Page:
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Mixed media incorporating a range of upcycled materials combined with contemporary machine embroidery. Upcycled tea bags, hand-dyed and commercial fabric scraps, upcycled bridal tulle & net, thread, rust and sun dyeing, free motion embroidery, fabric confetti.


This artwork has a sleeve stitched onto the back for hanging purposes, and can be hung using a gallery-style hanging system, or with two screws in the wall.


It may also be mounted & framed with or without glass. Contact me if you would like it framed (additional cost) or for my recommendations for framing upon receipt.


Unframed dimensions 40 x 60 cm


Currently on Australian national tour. Contact Marie if interested in purchasing.


Artist Statement


Australia, the driest inhabited continent, is home to more than one million species of plants and animals, 80 percent of which are unique. Australia is at a tipping point where this incredible biodiversity may be lost forever without intervention. Soil, the fragile skin of our planet , is a diverse ecosystem and a precious resource. In the West Australia wheatbelt, only remnants of native vegetation remain  after the conversion to fields and pastures resulting in degradation and loss of topsoil. Australia’s documented decline in biodiversity is the greatest of any continent, largely due to habitat loss. Many of our crops and agricultural practices increase erosion to the point where the soil can no longer maintain itself. As the climate changes, it is more important than ever to advocate and support sustainable land practices to protect our fragile landscape, preventing further extinctions, loss of soil structure, nutrient degradation and increasing soil salinity.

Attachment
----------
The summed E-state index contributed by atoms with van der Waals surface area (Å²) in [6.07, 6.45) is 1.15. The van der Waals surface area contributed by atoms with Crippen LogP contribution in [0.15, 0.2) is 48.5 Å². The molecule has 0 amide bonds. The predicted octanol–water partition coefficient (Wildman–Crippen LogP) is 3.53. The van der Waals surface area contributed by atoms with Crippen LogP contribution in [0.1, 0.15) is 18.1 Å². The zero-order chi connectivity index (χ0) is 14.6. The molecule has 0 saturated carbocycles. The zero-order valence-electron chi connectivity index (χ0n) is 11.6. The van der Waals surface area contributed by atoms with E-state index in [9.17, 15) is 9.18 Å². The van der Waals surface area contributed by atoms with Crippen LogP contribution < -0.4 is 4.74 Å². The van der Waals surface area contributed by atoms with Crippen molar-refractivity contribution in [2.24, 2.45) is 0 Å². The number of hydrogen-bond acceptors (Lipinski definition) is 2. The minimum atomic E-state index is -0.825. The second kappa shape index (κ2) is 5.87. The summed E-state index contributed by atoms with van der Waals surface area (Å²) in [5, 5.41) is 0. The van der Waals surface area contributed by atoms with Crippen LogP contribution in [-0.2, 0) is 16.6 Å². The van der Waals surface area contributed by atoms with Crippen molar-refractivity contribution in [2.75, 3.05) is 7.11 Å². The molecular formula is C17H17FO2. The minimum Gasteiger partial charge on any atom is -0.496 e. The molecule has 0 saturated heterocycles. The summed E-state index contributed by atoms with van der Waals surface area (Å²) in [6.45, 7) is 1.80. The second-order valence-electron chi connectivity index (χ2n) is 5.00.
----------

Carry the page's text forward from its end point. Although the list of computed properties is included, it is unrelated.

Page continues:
Fragile Skin

SKU: 202101
  • This work was made for – and accepted into – Oceania: Distance and Diversity, a textile exhibition currently touring New Zealand and Australia from 2021 to 2023.

    The purchase of this artwork will help support reconnecting country across south-western Australia with a ten percent donation to registered charity Gondwana Link. See FAQs to learn more...


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